The Democrats Better than the Autocrats
From a Correspondent
That the two outstanding men in the world today are President Roosevelt and M. Van Zeeland was the theme of a public address recently delivered in .Paris by M. Louis Terrenoire to a circle of political students organised by the Catholic daily, L'Aube.
The success of these two democrats was contrasted with the relative failure of Lenin, Stalin, Hitler and Mussolini and explained on the ground that democracy, which knows how to appeal to heart as well as to reason. offers enormous possibilities of regaining its youth.
Roosevelt and Van Zeeland, said the speaker, relied on that spontaneous democratic mysticism which founded itself on the needs of the hour and relied for its motive power on Christian spirit and morality. Unlike the dictators who cherished positive ideals that were not vital to their country, collective industrialism in Russia, rearmament in Germany, empire in Italy. Roosevelt and Van Zeeland were content with trying to overcome the crisis and to bring back prosperity.
American and Belgian Liberty "Certainly they are animated by a mystic impulse." declared Ni. Terrenoire, " but it is a democratic mysticism essentially Christian. When Roosevelt presented himself to 120 millions of people with such a message he was carried to power by men who wanted to live.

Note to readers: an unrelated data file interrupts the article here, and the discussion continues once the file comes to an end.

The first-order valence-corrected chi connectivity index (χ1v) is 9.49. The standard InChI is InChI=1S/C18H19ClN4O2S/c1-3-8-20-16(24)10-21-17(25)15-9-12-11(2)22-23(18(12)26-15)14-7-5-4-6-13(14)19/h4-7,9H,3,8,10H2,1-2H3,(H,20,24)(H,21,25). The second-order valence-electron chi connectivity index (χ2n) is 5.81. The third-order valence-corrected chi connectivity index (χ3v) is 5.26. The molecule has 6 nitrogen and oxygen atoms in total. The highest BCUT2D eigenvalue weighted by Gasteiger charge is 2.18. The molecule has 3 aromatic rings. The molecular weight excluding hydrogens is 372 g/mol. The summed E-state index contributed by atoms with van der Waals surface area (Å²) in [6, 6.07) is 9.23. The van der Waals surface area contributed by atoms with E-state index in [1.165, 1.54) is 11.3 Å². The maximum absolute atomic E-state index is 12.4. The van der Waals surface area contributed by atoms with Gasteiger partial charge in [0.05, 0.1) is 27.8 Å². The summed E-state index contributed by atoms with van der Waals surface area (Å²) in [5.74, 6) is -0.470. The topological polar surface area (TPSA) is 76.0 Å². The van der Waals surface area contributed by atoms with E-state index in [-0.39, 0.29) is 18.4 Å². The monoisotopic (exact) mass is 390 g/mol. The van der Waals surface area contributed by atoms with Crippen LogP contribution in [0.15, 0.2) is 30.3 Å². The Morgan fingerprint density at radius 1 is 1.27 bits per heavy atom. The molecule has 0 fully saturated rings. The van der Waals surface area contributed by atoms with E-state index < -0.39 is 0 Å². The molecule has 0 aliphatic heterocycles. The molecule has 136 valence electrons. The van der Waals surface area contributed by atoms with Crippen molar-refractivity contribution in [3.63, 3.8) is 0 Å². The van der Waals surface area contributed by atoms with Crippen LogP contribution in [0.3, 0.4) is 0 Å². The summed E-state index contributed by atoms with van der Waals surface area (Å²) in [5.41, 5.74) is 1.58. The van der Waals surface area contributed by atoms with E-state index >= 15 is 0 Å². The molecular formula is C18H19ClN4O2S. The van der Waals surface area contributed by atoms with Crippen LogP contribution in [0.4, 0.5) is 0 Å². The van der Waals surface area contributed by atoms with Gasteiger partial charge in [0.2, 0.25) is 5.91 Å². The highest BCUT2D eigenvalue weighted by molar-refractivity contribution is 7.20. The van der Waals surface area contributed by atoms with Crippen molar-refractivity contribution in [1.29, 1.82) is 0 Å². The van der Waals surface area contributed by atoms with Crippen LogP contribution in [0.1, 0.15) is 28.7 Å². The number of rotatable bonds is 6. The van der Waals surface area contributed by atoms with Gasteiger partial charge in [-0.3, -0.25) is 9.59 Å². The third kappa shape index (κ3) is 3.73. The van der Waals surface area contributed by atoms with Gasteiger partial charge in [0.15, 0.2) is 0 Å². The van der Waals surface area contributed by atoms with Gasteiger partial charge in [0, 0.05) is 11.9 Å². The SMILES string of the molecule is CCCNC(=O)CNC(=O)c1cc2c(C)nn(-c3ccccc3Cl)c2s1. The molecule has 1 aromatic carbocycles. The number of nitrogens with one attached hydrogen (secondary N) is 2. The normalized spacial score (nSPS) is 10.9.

" Van Zeeland, an ex-professor of law. though above all a technician, set himself the task of humanising his technique by a Christian mysticism. To bring about order and peace among the living is often a very arduous task : Roosevelt and Van Zeeland have carried it out in an atmosphere of liberty and without imposing any but a minimum of constraint."
"They Have Succeeded" After analysing in detail the recovery work of the two men, the speaker asked: " What must we say of the two experiments? Three words suffice: they have succeeded.
" Whereas Germany and Italy have failed in an authoritative and autocratic economic system, the Belgian and American democracies see their efforts crowned with success in a climate of liberty," M. Terrenoire concluded.